Subject(s)
Acquired Immunodeficiency Syndrome , COVID-19 , HIV Infections , Reproductive Health Services , Adolescent , COVID-19/diagnosis , COVID-19/epidemiology , COVID-19/prevention & control , Community Health Services , HIV Infections/diagnosis , HIV Infections/epidemiology , HIV Infections/prevention & control , HIV Testing , Humans , Reproductive Health , Young Adult , Zambia/epidemiology
3.
EuropePMC; 2022.
Preprint in English | EuropePMC | ID: ppcovidwho-332827

ABSTRACT

SARS-CoV-2 infection, and resulting disease, COVID-19, has a high mortality amongst patients with haematological malignancies. Global vaccine rollouts have successfully reduced hospitalisations and deaths, but the efficacy of vaccination in patients with haematological malignancies is known to be reduced. The UK-strategy offered a third, mRNA-based, vaccine as an extension to the primary course in these patients. Here we quantify serological responses following these vaccines in a cohort of 381 patients with haematological malignancies attending routine haematology outpatient clinics. By comparison with healthy controls, we report suboptimal responses following two primary vaccines, with significantly enhanced responses following the third primary dose. These responses however are heterogeneous and determined by haematological malignancy sub-type and therapy. We identify a group of patients with continued sub-optimal vaccine responses who may benefit from additional doses, as well as early intervention with monoclonal therapies in the event of developing SARS-CoV-2 infection.

4.
Research Square ; 2022.
Article in English | EuropePMC | ID: covidwho-1786488

ABSTRACT

SARS-CoV-2 infection, and resulting disease, COVID-19, has a high mortality amongst patients with haematological malignancies. Global vaccine rollouts have successfully reduced hospitalisations and deaths, but the efficacy of vaccination in patients with haematological malignancies is known to be reduced. The UK-strategy offered a third, mRNA-based, vaccine as an extension to the primary course in these patients. Here we quantify serological responses following these vaccines in a cohort of 381 patients with haematological malignancies attending routine haematology outpatient clinics. By comparison with healthy controls, we report suboptimal responses following two primary vaccines, with significantly enhanced responses following the third primary dose. These responses however are heterogeneous and determined by haematological malignancy sub-type and therapy. We identify a group of patients with continued sub-optimal vaccine responses who may benefit from additional doses, as well as early intervention with monoclonal therapies in the event of developing SARS-CoV-2 infection.

5.
Trials ; 23(1): 263, 2022 Apr 05.
Article in English | MEDLINE | ID: covidwho-1779666

ABSTRACT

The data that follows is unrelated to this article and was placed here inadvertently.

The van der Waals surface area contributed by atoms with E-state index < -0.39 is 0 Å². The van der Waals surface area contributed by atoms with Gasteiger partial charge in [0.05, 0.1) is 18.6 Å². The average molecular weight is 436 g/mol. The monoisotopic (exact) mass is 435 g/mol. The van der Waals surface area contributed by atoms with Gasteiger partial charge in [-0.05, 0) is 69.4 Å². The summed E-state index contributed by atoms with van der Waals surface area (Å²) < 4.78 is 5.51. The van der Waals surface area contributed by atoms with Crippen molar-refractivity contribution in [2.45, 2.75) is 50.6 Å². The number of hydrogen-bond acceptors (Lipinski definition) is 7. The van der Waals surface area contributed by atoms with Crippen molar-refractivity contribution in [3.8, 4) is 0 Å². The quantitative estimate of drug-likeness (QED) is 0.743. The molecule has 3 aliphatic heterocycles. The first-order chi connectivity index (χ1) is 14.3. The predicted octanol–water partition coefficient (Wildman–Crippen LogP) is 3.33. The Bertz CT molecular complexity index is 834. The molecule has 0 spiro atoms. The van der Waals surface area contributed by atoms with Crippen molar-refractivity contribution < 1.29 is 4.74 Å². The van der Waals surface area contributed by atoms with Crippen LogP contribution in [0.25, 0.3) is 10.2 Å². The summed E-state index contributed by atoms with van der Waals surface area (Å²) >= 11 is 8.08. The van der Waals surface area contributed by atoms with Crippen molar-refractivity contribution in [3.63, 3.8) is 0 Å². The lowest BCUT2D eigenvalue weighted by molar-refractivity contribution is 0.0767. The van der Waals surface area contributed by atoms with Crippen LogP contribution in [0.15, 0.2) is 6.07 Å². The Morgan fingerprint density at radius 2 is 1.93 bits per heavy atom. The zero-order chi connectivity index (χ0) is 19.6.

BACKGROUND: Antiretroviral therapy (ART) has led to dramatic improvements in survival for people living with HIV, but is unable to cure infection, or induce viral control off therapy. Designing intervention trials with novel agents with the potential to confer a period of HIV remission without ART remains a key scientific and community goal. We detail the rationale, design, and outcomes of a randomised, placebo-controlled trial of two HIV-specific long-acting broadly neutralising antibodies (bNAbs): 3BNC117-LS and 10-1074-LS, which target CD4 binding site and V3 loop respectively, on post-treatment viral control. METHODS: RIO is a randomised, placebo-controlled, double-blinded prospective phase II study. Eligible individuals will have started ART within 3 months of primary HIV infection and have viral sequences that appear to be sensitive to both bNAbs. It will randomise 72 eligible participants 1:1 to the following arms via a two-stage design. In Stage 1, arm A participants are given dual long-acting (LS-variants) bNAbs infusions, followed by intensively monitored Analytical Treatment Interruption (ATI) (n = 36); in arm B, participants receive placebo infusions followed by ATI. The primary endpoint will be time to viral rebound within 36 weeks after ATI. Upon viral rebound, the participant and researcher are unblinded. Participants in arm A recommence ART and complete the study. Participants in arm B are invited to restart ART and enroll into Stage 2 where they will receive open-label LS bNAbs, followed by a second ATI 24 weeks after. Secondary and exploratory endpoints include adverse events, time to undetectable viraemia after restarting ART, immunological markers, HIV proviral DNA, serum bNAb concentrations in blood, bNAb resistance at viral rebound, and quality of life measures. DISCUSSION: The two-stage design was determined in collaboration with community involvement. This design allows all participants the option to receive bNAbs. It also tests the hypothesis that bNAbs may drive sustained HIV control beyond the duration of detectable bNAb concentrations. Community representatives were involved at all stages. This included the two-stage design, discussion on the criteria to restart ART, frequency of monitoring visits off ART, and reducing the risk of onward transmission to HIV-negative partners. It also included responding to the challenges of COVID-19. TRIAL REGISTRATION: The protocol is registered on Clinical. TRIALS: gov and EudraCT and has approval from UK Ethics and MHRA.